Seventy-nine per cent of pension savers are “indifferent” to where their pension is invested, as long as it delivers a reasonable return, new research has found.
The survey of 1,000 working adults by BlackRock found that investment returns came out as the main priority for DC members, cited by over a third (37 per cent) – above costs and charges (11 per cent) and increasing company contributions (21 per cent).
Despite this, 23 per cent of respondents think their employer should include ESG investments into the default scheme, and just under two in three (64 per cent) believe it should certainly be an option offered to them.
A majority of 89 per cent of pension savers trust their employer to choose good investments for them; a significant group considering the vast majority (92 per cent) of members are invested in default schemes.
Many respondents go one step further: nearly three in four (72 per cent) think their employer should assume responsibility for selecting pension investments on their behalf, partly because of the complexities of pensions and investments. While 85 per cent believe they should make more of an effort to understand the investments in their pension, three in four (77 per cent) say they are not confident in their knowledge about investments to manage their savings themselves.
As a result, BlackRock is calling for employers to revaluate their approach to default design for DC pension schemes, to ensure that they are focussed on delivering outcomes to help members retire comfortably.
Commenting, BlackRock head of UK DC Claire Felgate said: “Pensions are complex and the default is a good solution to take some of the big investment decisions off the member. Even though no default will provide the perfect strategy for every individual, poorly considered ones can increase the potential for employees to undershoot their desired outcomes.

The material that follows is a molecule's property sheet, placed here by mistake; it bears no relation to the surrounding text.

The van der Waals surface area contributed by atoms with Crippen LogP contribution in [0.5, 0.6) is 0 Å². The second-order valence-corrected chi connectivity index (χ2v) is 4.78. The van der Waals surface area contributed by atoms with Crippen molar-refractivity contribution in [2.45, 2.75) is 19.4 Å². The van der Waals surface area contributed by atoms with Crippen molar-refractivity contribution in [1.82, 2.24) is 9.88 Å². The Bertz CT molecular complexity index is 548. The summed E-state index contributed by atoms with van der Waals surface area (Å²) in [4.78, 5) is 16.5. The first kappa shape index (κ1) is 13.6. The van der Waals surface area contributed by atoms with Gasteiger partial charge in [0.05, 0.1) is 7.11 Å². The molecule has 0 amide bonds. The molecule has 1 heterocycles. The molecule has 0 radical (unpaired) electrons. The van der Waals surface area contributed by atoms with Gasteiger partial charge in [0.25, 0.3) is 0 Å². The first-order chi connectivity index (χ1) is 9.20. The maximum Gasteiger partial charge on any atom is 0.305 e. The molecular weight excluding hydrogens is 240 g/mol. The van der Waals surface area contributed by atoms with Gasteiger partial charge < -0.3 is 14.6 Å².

“While it’s tough to address all elements of scheme design – from investments, to administration, to communications – with the number of members in the default, investment design is key to achieving a comfortable retirement for members. Employers need help in how best to help members along their retirement savings journey and our experience and insight tells us that default investments should have a clear, member-focused objective.”
Felgate explained that they should be flexible enough to adapt to regulatory change while also avoiding excessive cost and complexity. She thinks that many DC schemes’ investment strategies could benefit from being reviewed, ensuring they are fit for purpose and delivering the best possible outcomes for members.